Buying Health Insurance across State Lines

Last year, Georgia became the first state to allow insurers licensed in other states (and subject to other states’ mandates and regulations) to sell insurance in Georgia. But so far, no insurer has even applied. Why is that?

In an exchange between Richard Unger and Michael Cannon, Unger comes across as a general naysayer (offering no explanations of his own) but Cannon’s excuses seem weak: it’s administratively expensive for out-of-state insurance companies to enter the Georgia market, negotiate contracts, create new networks, etc. Here’s the problem: You don’t need out-of-state insurers to do this. In-state insurers (with contract and networks already in place) could in principle start selling insurance under some other state’s laws. Cannon also says that the uncertainty created by the Supreme Court ruling on ObamaCare and the general uncertainty about the implementation of ObamaCare are the culprits – an argument also endorsed by Avik Roy.

Okay, but how hard could it be to file and start selling a new type of insurance for companies already in the trade? After all, they’ve got to sell something.

I’m not convinced we have the right explanation here.

Comments (12)

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  1. Mark says:

    Clear proof that you can lead a horse to water but you can’t make it drink.

  2. Dave says:

    This is a perfect illustration of the “web” of regulations. Even if one string is cut (in this case, the restriction Georgia lifted) the general patchwork of federal regulations (Obamacare) still traps insurance companies.

    The other words associated with webs (traps, lies, etc.) are equally applicable here.

  3. Jeff says:

    Avik Roy and John Goodman — two of the only voices you can trust on issues like these!

  4. Greg Scandlen says:

    I’m not familiar enough with the Georgia law but I think Cannon probably has it about right, especially if it applies only to the individual market. Some other observations —

    1. The health insurance market is no longer very competitive after two decades of consolidation. There just aren’t very many players left.
    2. Mandates are important, but not as important as other regulatory issues such as rating.
    3. Companies are frozen in place until the current mess is straightened out — ain’t nobody doin’ nuthin’ right now.
    4. The MLR requirement is a killer. It is impossible to enter a new market or introduce a new product. At a minimum, new enrollees will be paying premiums for a while before they file many claims. Plus, there will be extraordinary marketing expenses in the introduction phase.
    5. Most (maybe all) companies do indeed rely on network discounts these days. I wish there were a couple of indemnity companies around — but there aren’t, especially after the buzz saw Pat Rooney;s Medical Savings Insurance ran into when it tried to pay on a fee schedule basis.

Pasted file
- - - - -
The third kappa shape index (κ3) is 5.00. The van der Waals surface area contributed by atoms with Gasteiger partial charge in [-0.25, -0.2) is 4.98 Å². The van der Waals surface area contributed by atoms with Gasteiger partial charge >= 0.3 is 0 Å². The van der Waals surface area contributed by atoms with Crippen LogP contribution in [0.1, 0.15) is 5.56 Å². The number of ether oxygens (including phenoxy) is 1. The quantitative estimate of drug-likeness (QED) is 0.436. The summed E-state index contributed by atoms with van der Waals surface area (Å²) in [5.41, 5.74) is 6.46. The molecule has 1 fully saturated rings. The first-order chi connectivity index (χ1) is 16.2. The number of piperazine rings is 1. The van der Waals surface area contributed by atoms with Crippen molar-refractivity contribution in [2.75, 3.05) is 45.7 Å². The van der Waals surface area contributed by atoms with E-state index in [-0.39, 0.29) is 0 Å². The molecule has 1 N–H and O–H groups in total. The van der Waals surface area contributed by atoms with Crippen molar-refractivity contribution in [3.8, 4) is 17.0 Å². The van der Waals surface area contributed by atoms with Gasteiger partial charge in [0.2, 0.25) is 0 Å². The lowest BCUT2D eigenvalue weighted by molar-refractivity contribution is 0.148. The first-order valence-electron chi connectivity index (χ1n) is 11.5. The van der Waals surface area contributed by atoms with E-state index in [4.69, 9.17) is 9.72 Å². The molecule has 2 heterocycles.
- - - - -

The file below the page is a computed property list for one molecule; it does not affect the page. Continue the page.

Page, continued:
6. I am hearing more and more that investors are about to bail on insurance company stocks. The prospect of future dividends just isn’t there anymore.

    We need new entrants like Paul Kitchen’s nHealth, but ObamaCare killed a promising new company in its crib.

  5. Joe Barnett says:

    Greg is right on. Plus, I wonder if creating a nexus in another state just isn’t worth the potential state taxes and other costs.

  6. Sharon B. says:

    If we could open up the borders to health insurance shopping, we would pay much more competitive rates for coverage.

  7. Mark Glasgow says:

    @Sharon B., did you read this post before commenting, or just the headline? #CuttingCorners

  8. Matt says:

    Good post.

  9. brian says:

    Without Obamacare and with a free market across state lines, there is no telling what the possibilities are.

    Consumers would benefit, but no, they don’t want that apparently.

  10. David says:

    A carrier would need to have an approved policy in a state with fewer mandates than GA. That should produce a lower premium (fewer benefits). However, that plan would have to be rated based on then networks available in GA and would have to make some assumptions regarding possible differences in enrolled demographics. All in, the price difference may not be that great. If NY or NJ passed such a law the differences could be material.
    Seems like a lot of work for what may be very few members enrolled.

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  12. Stew says:

    Sounds good at first, BUT, how many people are going to bother to take a serious look and compare the differences in coverage between states? I can picture many people buying the cheapest coverage they can find and then wondering why many of the things they end up needing aren’t covered. Much of the language used is confusing and many people don’t know enough about their own health needs to make an informed decision. Unfortunately some people (and their children) have to be protected from themselves.